According to Football Insider, there it’s a fresh approach on the cards when it comes to the methodology Tottenham will employ in future transfer windows.
Sounds great. Just what the doctor ordered. No more substandard punts that brought us such iconic figures as Vlad Chiriches, Georges No’Cluedo and quite frankly a whole herd of others too numerous to mention individually or this would look less like a blog, and more like a telephone directory.
Football Insider continues in the piece with an example of such hinted seniority by fleshing out details of Willian’s possible Chelsea to Spurs metamorphosis. The only trouble is, Willian is 31. That’s not so much a player with maturity, as a player who is no longer good enough to get regular football at Stamford Bridge.
Worse yet, whoever has shared this “insider” information appears not to have much awareness of the ENIC model. Nor, one might add, the basic mechanics of the transfer market.
“Lucas Moura, Moussa Sissoko, Davinson Sanchez and Serge Aurier” are all cited as being “more expensive” signings than previous players such as Dele Alli, Son Heung-Min, Toby Alderweireld, Eric Dier and Kieran Trippier.
There’s a reason for that, and I hope you are sitting down. They were all bought years ago. Toby Alderweireld signed for Tottenham in 2015!
Before there is any ripping up of Pochettino’s master plan, one must ask, who is planning to fund this exciting expedition?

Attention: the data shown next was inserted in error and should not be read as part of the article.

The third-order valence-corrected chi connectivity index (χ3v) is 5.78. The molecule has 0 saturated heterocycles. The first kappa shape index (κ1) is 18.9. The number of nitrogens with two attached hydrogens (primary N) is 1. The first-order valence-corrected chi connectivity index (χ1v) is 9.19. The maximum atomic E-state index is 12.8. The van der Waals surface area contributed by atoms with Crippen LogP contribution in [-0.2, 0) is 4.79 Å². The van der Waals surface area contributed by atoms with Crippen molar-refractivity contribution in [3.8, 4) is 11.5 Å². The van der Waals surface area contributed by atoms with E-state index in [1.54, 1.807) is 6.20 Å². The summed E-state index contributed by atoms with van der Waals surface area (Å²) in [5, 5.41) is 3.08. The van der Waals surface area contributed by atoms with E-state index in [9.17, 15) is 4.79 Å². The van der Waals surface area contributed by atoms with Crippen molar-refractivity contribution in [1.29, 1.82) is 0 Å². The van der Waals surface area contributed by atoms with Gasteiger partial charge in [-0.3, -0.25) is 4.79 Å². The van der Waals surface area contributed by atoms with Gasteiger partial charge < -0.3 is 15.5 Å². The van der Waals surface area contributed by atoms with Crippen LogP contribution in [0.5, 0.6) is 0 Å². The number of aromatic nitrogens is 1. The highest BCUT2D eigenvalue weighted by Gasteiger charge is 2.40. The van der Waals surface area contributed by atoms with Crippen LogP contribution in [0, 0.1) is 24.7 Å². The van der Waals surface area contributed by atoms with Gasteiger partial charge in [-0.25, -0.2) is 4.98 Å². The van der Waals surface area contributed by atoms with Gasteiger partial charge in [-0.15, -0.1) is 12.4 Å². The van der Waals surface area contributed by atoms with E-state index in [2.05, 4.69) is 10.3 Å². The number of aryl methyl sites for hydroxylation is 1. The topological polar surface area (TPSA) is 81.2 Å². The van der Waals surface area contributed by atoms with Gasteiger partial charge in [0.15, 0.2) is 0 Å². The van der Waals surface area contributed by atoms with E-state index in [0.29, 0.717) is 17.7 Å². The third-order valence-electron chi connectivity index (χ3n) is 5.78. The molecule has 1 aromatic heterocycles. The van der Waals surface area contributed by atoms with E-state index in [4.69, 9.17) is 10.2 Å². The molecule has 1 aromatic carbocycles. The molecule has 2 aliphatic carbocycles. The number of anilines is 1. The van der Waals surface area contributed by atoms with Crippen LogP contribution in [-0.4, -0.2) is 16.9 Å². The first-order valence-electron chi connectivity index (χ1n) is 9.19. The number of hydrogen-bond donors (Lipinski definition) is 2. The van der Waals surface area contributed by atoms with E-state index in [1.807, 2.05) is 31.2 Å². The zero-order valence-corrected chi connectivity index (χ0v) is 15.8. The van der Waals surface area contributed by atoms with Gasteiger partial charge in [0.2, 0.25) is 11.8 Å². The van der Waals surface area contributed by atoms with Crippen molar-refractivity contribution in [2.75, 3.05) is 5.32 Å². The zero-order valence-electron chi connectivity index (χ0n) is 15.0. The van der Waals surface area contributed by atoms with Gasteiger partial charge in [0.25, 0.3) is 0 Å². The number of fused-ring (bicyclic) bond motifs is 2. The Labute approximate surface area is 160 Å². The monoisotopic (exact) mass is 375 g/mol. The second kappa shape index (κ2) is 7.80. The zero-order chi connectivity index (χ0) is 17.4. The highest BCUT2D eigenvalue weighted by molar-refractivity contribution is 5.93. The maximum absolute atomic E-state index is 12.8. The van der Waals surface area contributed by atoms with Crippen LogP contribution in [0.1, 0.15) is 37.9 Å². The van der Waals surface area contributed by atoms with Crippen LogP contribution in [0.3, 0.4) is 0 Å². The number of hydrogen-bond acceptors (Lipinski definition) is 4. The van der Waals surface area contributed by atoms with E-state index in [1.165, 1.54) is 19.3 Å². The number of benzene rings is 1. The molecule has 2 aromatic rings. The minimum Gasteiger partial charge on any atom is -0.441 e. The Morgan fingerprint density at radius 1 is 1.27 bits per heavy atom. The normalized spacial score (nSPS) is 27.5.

Senior players (not to be confused with ones close to retirement) aren’t cheap, and it’s not unfair comment to suggest that the Spurs’ squad is still in dire need of a number of fresh faces.
Our goal, back-line, and attack all have clear issues that have been repeatedly highlighted after most games played this season. The Express amongst many were suggesting that the budget might be stripped down to as little as £50million this summer. How many senior players does that buy these days? Approximately one, and quarter.
Mr. Levy only very recently warned that the transfer business in the summer would be impacted by the lack of Champions League football. Given that our net spend was routinely modest anyway – as per the ENIC model – this doesn’t leave much room for blueprint shredding optimism.
With 23-years of repayments ahead of us, I’m struggling to see any meaningful change in the business plan at Spurs, for a good while to come. Sorry folks, but sadly, this is laughable.
Of course, I hope to be proved wrong about the way ENIC spends on intangible assets this summer, but then that’s something that has yet to happen …since 2005.